Some years ago, some bright spark applied for a patent for the wheelbarrow. Some unsung genius had invented it many years ago and had neglected to patent his idea. The application was refused thus setting a precedent should anyone else try to patent an object for which none exists, the teaspoon, for example.
The first race to use the title 'Grand Prix' was a horse race for three-year-olds first run at Longchamps in 1863 and it was the Grand Prix de Paris. The first time that the appellation was used for a motor race was in 1906 for the Grand Prix de l'AFC, more commonly known as the French Grand Prix.
Some early races in America were called 'Grand Prize'.
I cannot see how Bernie, or anyone else, can trademark 'Grand Prix, which is a horse racing term. In the early days of our sport, horse racing was the closest model so we still have pole position, the paddock, stewards and a clerk of the course. In some early races at Brooklands, drivers wore silk colours, as jockeys do, but silk rips at high speed.
It is true that pole position is now more closely associated with motor racing, but it originally meant the horse running in front close to the rails. OED gives the first citation in print as the New York Times, 3rd September, 1888, but the term must have been in common parlance before then or it would not have been understood.
Here is a strange anomaly, OED does not have an entry for 'Formula One'.
We have all kinds of trademark issues, I believe Damon Hill registered his eyebrows. Ferrari has never been able to register the prancing horse because it is an heraldic device and appears on the coat of arms of Stuttgart, which is Porsche's badge. Ferrari's unique take is the horse on a shield with the letters S & F.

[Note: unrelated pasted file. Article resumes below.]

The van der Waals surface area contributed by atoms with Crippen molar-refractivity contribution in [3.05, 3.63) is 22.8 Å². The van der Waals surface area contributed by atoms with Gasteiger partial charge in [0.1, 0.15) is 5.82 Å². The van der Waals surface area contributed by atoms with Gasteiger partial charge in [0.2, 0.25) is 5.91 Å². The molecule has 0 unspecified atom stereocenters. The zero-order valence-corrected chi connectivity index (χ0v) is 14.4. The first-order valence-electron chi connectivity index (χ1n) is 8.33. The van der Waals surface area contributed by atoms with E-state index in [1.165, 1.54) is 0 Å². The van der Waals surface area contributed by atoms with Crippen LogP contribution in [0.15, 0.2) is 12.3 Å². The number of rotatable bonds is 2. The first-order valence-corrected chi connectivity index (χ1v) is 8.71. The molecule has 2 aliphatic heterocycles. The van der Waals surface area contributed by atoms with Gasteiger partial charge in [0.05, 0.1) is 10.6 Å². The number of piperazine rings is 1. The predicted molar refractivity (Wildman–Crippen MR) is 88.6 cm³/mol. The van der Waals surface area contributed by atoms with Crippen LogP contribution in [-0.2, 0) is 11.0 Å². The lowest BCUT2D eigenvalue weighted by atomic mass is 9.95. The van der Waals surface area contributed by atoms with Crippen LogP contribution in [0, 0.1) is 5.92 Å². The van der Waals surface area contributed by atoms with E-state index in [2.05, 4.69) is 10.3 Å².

The first four-wheel-drive Ferrari is named the FF, but that was the name Jensen used in 1967 for the first modern 4WD production car. Jensen Motors still exists, maybe that should have words. Ford did when Ferrari wanted to call an F1, the F150, the name of a Detroit pick-up truck.
The small British kit car maker, Dutton, made a model called 'Sierra'. Then Ford used the name for its replacement for the Cortina. It went to court, the details have not been made public but Tim Dutton has always been relaxed about the outcome.
Formula One is the name of an economy hotel chain which I have used. It is also the name of an American powdered nutrition supplement.
Then we have lawyers issuing instructions on the way words can be used and it is the usual lawyer pedantic guff. I remember being told at school that you cannot use a double negative because two negatives make a positive. That is true in maths, not in English; Chaucer, correctly called the Father of the English Language, used the double negative as emphasis.
We are told that a split infinitive is ungrammatical and that is plain wrong; it offends no rule of grammar, only of rhetoric. The crew of the Starship Enterprise may boldly go, the phrase is so much better than to go boldly.
We have just celebrated Shakespeare's birthday and there was a man who was flexible with language, he would happily turn a noun into a verb when it suited him. In The Taming Of The Shrew, Petruchio declares his intention of finding a rich wife and says: 'I come to wive it wealthily in Padua.' Chaucer also uses 'wive' in the same way.
In one corner we have Bernie Ecclestone. In the other we have Shakespeare and Chaucer and more than a thousand years of the English language. Who is likely to be right?